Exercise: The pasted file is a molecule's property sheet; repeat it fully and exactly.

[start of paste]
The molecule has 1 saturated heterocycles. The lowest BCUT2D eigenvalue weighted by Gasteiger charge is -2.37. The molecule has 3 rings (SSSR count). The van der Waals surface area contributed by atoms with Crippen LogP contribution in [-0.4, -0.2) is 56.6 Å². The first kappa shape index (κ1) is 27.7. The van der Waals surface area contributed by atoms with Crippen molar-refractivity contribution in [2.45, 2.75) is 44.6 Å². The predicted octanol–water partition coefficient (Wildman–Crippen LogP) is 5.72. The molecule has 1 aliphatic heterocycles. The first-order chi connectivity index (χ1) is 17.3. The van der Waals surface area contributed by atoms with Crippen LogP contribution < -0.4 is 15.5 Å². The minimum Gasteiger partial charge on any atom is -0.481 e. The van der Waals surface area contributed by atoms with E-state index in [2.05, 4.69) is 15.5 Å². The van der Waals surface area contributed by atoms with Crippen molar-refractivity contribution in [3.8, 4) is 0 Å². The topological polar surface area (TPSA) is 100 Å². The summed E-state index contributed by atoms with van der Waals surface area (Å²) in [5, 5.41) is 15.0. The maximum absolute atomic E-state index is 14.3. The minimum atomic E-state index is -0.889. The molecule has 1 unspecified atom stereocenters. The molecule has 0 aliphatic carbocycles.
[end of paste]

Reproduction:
The molecule has 1 saturated heterocycles. The lowest BCUT2D eigenvalue weighted by Gasteiger charge is -2.37. The molecule has 3 rings (SSSR count). The van der Waals surface area contributed by atoms with Crippen LogP contribution in [-0.4, -0.2) is 56.6 Å². The first kappa shape index (κ1) is 27.7. The van der Waals surface area contributed by atoms with Crippen molar-refractivity contribution in [2.45, 2.75) is 44.6 Å². The predicted octanol–water partition coefficient (Wildman–Crippen LogP) is 5.72. The molecule has 1 aliphatic heterocycles. The first-order chi connectivity index (χ1) is 17.3. The van der Waals surface area contributed by atoms with Crippen LogP contribution < -0.4 is 15.5 Å². The minimum Gasteiger partial charge on any atom is -0.481 e. The van der Waals surface area contributed by atoms with E-state index in [2.05, 4.69) is 15.5 Å². The van der Waals surface area contributed by atoms with Crippen molar-refractivity contribution in [3.8, 4) is 0 Å². The topological polar surface area (TPSA) is 100 Å². The summed E-state index contributed by atoms with van der Waals surface area (Å²) in [5, 5.41) is 15.0. The maximum absolute atomic E-state index is 14.3. The minimum atomic E-state index is -0.889. The molecule has 1 unspecified atom stereocenters. The molecule has 0 aliphatic carbocycles.